Yom Hazikaron, Israel’s Memorial Day for fallen soldiers and victims of terror, is a somber one. Families and friends visit the graves of deceased loved ones, sad music plays all day on the radio, and special programming replaces regularly scheduled television shows. It doesn’t seem like the kind of day to be animated.
But Beit AVI CHAI, a cultural and social center in Jerusalem established by the AVI CHAI Foundation, is doing the unexpected. In a new project called “Panim. Yom. Zikaron,” (Face. Day. Remembrance) it is capturing memories of fallen soldiers in short animated videos. Families submit recollections of fallen loved ones, and young animators are commissioned to create short videos based on them.
There are currently nine videos posted on a special section of Beit AVI CHAI’s website, and it has put out a call out to animators, asking them to participate in the project, and to the public to submit stories. The videos and information are in Hebrew only, but you can understand the gist of the stories without knowing the language.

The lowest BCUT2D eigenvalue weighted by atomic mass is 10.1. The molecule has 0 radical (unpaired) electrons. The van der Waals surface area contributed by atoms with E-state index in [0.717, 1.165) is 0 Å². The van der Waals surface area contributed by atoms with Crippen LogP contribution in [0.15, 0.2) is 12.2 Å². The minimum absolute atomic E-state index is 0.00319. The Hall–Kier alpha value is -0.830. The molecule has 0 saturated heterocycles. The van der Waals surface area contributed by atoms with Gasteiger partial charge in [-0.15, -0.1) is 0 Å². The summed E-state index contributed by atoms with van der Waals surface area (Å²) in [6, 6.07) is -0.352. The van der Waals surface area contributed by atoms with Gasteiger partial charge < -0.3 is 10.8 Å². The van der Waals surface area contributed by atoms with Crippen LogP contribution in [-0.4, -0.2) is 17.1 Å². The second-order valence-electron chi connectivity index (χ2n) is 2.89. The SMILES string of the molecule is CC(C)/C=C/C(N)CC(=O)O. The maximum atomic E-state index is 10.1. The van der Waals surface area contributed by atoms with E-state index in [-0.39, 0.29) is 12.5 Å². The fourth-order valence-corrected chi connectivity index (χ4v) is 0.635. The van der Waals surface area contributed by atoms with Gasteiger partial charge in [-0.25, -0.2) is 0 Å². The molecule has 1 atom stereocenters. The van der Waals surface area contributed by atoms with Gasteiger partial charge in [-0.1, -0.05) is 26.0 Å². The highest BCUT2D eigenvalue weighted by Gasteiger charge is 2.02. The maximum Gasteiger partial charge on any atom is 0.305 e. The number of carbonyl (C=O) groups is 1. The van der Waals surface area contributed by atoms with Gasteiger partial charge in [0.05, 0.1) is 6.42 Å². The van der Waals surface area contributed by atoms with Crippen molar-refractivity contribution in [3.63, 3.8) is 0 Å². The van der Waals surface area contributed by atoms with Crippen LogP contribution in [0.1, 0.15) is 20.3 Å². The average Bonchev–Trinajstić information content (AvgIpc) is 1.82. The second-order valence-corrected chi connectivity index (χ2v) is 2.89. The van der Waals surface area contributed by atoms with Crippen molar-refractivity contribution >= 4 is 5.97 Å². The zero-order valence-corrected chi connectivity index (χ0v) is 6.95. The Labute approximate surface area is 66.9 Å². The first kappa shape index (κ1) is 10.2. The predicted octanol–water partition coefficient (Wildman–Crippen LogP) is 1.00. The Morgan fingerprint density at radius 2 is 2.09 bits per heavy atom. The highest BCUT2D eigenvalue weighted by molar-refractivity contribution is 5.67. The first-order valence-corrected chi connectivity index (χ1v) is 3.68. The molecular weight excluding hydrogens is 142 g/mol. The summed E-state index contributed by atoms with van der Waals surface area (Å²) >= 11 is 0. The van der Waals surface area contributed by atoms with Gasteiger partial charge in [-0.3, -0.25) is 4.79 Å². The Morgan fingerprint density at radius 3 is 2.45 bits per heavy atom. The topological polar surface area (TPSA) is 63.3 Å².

Just as the recollections and the fallen soldiers featured are unique, so is the style of animation for each video. One soldier remembers getting to know Aryeh Aloni, who fell during the Yom Kippur War, when they shared guard duty one night. Another has Ezra Asher, killed by friendly fire in southern Lebanon in 1993, stepping out of the newspaper announcement of his death to speak with a young boy whose father is going off to war.
Another, set to a song called, “Sha’arey Shamayim” (Gates of Heaven) by Israeli singer Ehud Banai, has a mother imagining in her grief that she dives into the depths of the Kinneret to meet her son, Yuval Glick, who was killed when his plane crashed into the lake during a training operation in 1991.
In its introduction to the project, Beit AVI CHAI explains that its purpose is to harness technology to bring to life fragments of memory and to share them with everyone: “Memories carry importance more than just one day a year.”
Watch a video from ‘Panim. Yom. Zikaron.’:
Animated Memories for Yom Hazikaron